The SPS designs I've seen were for a parabolic mirror directing sunlight onto a boiler that would boil a liquid, forcing it through an impeller, condensing the liquid using the shady side of the apparatus and boiling it again. The power is then beamed to Earth via wide beam microwave to a rectenna farm in the desert areas of the planet. Efficiency is not an issue as it runs 24/7/365, it's never cloudy and it needs little maintenance.

The mice will see you now.
[ Parent ]
I doubt the shuttle industry is very large... (1.20 / 5) (#45)
by debacle on Thu Jan 15, 2004 at 05:26:33 PM EST

"Also, moving immediately to a post-orbiter shuttle derived launch system will allow those people employed in the shuttle infrastructure business to retain their jobs."

This shouldn't be a concern. Why would it matter if people who probably aren't even employed yet might lose their jobs ten to fifteen years into the future?

What a tragedy.

-1, kuro5hin sucks.

It tastes sweet.

We must first send monkeys to Mars (2.66 / 12) (#54)
by JayGarner on Thu Jan 15, 2004 at 09:51:42 PM EST

It is important to follow well-established conventions of the Space Race from the Cold War days. The order is: dog, monkey, test pilot, 3rd-grade teacher. Rumors abound that China's space program involves a plan to have an intelligent, specially bred race of cyber dogs establish a base camp/farm on Mars.

After this base camp is established, monkeys wearing cowboy hats will follow. The monkeys will know sign language and will further develop the farms, and grow the settlement through breeding. The monkeys will even have been genetically engineered not to have the masturbation gene, ensuring their drive to reproduce will be strong.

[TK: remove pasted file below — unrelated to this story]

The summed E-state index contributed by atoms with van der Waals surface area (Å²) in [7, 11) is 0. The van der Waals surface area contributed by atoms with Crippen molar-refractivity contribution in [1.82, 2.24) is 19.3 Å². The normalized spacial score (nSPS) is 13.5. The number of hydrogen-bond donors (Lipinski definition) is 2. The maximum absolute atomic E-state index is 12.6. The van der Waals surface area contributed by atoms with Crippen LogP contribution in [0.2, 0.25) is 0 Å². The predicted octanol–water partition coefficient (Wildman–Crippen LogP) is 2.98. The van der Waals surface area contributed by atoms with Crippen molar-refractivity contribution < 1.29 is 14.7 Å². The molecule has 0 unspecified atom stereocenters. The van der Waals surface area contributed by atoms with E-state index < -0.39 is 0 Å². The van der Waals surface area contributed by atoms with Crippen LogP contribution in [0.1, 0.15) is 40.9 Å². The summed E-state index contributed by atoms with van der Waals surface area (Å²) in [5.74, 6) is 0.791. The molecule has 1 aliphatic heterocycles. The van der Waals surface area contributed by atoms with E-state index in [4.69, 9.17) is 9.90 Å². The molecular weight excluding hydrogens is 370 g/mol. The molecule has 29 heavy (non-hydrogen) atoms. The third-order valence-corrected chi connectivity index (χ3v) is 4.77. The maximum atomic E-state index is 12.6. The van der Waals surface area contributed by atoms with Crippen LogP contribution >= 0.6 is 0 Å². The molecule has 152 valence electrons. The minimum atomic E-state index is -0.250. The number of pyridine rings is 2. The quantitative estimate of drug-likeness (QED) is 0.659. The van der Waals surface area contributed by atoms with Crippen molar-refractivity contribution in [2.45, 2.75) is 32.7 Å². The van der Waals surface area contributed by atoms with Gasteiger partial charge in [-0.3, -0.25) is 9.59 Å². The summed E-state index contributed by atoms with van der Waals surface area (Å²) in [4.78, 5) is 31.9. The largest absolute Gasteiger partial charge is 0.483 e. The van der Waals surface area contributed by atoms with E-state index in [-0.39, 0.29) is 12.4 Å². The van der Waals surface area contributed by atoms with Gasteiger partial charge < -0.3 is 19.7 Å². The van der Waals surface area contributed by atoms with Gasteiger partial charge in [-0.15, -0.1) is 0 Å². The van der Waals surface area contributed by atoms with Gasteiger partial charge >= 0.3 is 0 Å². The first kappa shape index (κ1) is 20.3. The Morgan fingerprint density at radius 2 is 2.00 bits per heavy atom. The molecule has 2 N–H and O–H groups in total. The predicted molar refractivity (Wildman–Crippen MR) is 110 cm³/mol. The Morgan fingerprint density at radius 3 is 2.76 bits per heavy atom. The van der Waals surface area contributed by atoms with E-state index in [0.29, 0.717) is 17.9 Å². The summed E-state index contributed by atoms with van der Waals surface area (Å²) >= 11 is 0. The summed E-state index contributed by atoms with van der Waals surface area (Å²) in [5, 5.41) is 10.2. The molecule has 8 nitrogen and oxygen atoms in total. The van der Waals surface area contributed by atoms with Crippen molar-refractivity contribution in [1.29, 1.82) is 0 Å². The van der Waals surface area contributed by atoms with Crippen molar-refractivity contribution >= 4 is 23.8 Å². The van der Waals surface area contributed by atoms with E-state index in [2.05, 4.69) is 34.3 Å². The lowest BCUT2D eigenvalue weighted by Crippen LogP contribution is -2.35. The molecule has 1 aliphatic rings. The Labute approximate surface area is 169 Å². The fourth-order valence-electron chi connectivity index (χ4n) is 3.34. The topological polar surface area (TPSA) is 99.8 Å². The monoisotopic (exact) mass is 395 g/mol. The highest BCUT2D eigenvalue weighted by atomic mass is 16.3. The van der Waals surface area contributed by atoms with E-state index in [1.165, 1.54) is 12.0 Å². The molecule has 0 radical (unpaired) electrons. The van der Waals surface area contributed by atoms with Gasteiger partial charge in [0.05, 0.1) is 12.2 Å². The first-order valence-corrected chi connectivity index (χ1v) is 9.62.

Finally, Taikonauts appear on the scene. There are plenty of dogs to eat. The occasional monkey will be eaten to 'keep them in their place', as this space colony will be multi-tiered, as the engineered society in Huxley's 'Brave New World' is. It will be a Brave New World. Sorry Americans, you and Ethan Hawke will only get on a spaceship if you're cleaning it.

The end.

Crew Exploration Vehicle (2.75 / 3) (#55)
by speek on Thu Jan 15, 2004 at 10:01:15 PM EST

Don't think I want to know what that is.

--
al queda is kicking themsleves for not knowing about the levees

Reality Check (2.66 / 6) (#62)
by Bad Harmony on Fri Jan 16, 2004 at 12:36:53 AM EST

Before you cancel a major program, you better think long and hard about the consequences. People like to deride the NASA bureaucracy and its contractors, but it contains a great deal of knowledge and experience. If you effectively kill manned spaced flight, with plans to restart it in 5 or 10 years, you are setting yourself up for major problems. Aerospace engineering never really recovered from the termination of the Apollo program. You can't dump many thousands of people on the street and expect them to be available years later.

5440' or Fight!

An important and entirely valid point. (2.00 / 4) (#63)
by eldonsmith on Fri Jan 16, 2004 at 12:43:50 AM EST

This is one of the concerns with President Bush deciding to phase out the shuttle by 2010 with the CEV not being flight ready until 2014.

Had you voted this up, you could have helped assure yourself of a forum to express this valid concern.

[ Parent ]

lemon curry???? (1.05 / 17) (#64)
by fae on Fri Jan 16, 2004 at 02:11:33 AM EST



Very good for drilling research (3.00 / 8) (#66)
by imrdkl on Fri Jan 16, 2004 at 04:57:03 AM EST

There are many aspects of these "missions" to be considered, and I agree with others that doing so will provide a valuable distraction from the problems at hand during the election campaign. The science and technology necessary to get men, and machines to the moon or mars will certainly provide exciting opportunities among the thousands of groups who genuflect to the existing (NASA, Office of Naval Research, Los Alamos, etc) heirarchy of providership - even if nothing ever gets off the ground.